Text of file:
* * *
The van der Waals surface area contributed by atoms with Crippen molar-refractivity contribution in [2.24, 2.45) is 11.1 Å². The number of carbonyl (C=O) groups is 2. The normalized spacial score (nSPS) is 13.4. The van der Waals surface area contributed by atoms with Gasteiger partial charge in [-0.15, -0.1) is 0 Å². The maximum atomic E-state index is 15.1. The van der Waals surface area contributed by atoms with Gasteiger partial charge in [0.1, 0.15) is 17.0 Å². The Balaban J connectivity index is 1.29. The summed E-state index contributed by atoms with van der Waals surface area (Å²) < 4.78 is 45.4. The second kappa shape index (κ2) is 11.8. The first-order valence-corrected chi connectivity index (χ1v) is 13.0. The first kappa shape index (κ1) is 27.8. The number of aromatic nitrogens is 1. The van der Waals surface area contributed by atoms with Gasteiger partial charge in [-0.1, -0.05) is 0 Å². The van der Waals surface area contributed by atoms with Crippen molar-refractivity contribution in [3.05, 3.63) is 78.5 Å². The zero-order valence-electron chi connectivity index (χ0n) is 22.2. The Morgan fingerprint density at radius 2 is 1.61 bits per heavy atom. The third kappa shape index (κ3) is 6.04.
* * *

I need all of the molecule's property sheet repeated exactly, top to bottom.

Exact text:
The van der Waals surface area contributed by atoms with Crippen molar-refractivity contribution in [2.24, 2.45) is 11.1 Å². The number of carbonyl (C=O) groups is 2. The normalized spacial score (nSPS) is 13.4. The van der Waals surface area contributed by atoms with Gasteiger partial charge in [-0.15, -0.1) is 0 Å². The maximum atomic E-state index is 15.1. The van der Waals surface area contributed by atoms with Gasteiger partial charge in [0.1, 0.15) is 17.0 Å². The Balaban J connectivity index is 1.29. The summed E-state index contributed by atoms with van der Waals surface area (Å²) < 4.78 is 45.4. The second kappa shape index (κ2) is 11.8. The first-order valence-corrected chi connectivity index (χ1v) is 13.0. The first kappa shape index (κ1) is 27.8. The number of aromatic nitrogens is 1. The van der Waals surface area contributed by atoms with Gasteiger partial charge in [-0.1, -0.05) is 0 Å². The van der Waals surface area contributed by atoms with Crippen molar-refractivity contribution in [3.05, 3.63) is 78.5 Å². The zero-order valence-electron chi connectivity index (χ0n) is 22.2. The Morgan fingerprint density at radius 2 is 1.61 bits per heavy atom. The third kappa shape index (κ3) is 6.04.